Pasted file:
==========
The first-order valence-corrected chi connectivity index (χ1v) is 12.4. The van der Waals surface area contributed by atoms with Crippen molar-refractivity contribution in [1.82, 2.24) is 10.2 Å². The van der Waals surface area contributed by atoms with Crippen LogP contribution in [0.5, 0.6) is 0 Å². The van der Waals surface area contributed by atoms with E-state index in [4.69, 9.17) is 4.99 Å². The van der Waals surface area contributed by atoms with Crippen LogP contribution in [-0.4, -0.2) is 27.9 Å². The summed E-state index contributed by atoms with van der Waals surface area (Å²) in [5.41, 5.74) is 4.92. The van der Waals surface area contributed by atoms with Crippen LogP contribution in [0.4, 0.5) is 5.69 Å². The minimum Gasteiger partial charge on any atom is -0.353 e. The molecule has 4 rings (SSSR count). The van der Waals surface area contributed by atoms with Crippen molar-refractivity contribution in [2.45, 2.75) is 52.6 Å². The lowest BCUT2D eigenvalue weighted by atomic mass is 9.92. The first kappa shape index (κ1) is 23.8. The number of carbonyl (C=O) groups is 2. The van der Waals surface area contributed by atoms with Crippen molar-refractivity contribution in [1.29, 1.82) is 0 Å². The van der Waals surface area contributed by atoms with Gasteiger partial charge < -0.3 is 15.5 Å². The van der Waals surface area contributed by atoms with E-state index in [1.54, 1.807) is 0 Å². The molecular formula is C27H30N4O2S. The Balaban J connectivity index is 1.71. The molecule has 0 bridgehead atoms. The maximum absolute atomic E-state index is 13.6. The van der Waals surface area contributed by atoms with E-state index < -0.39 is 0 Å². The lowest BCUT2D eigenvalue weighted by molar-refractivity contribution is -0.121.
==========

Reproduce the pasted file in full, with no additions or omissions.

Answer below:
The first-order valence-corrected chi connectivity index (χ1v) is 12.4. The van der Waals surface area contributed by atoms with Crippen molar-refractivity contribution in [1.82, 2.24) is 10.2 Å². The van der Waals surface area contributed by atoms with Crippen LogP contribution in [0.5, 0.6) is 0 Å². The van der Waals surface area contributed by atoms with E-state index in [4.69, 9.17) is 4.99 Å². The van der Waals surface area contributed by atoms with Crippen LogP contribution in [-0.4, -0.2) is 27.9 Å². The summed E-state index contributed by atoms with van der Waals surface area (Å²) in [5.41, 5.74) is 4.92. The van der Waals surface area contributed by atoms with Crippen LogP contribution in [0.4, 0.5) is 5.69 Å². The minimum Gasteiger partial charge on any atom is -0.353 e. The molecule has 4 rings (SSSR count). The van der Waals surface area contributed by atoms with Crippen molar-refractivity contribution in [2.45, 2.75) is 52.6 Å². The lowest BCUT2D eigenvalue weighted by atomic mass is 9.92. The first kappa shape index (κ1) is 23.8. The number of carbonyl (C=O) groups is 2. The van der Waals surface area contributed by atoms with Crippen molar-refractivity contribution in [1.29, 1.82) is 0 Å². The van der Waals surface area contributed by atoms with Gasteiger partial charge < -0.3 is 15.5 Å². The van der Waals surface area contributed by atoms with E-state index in [1.54, 1.807) is 0 Å². The molecular formula is C27H30N4O2S. The Balaban J connectivity index is 1.71. The molecule has 0 bridgehead atoms. The maximum absolute atomic E-state index is 13.6. The van der Waals surface area contributed by atoms with E-state index < -0.39 is 0 Å². The lowest BCUT2D eigenvalue weighted by molar-refractivity contribution is -0.121.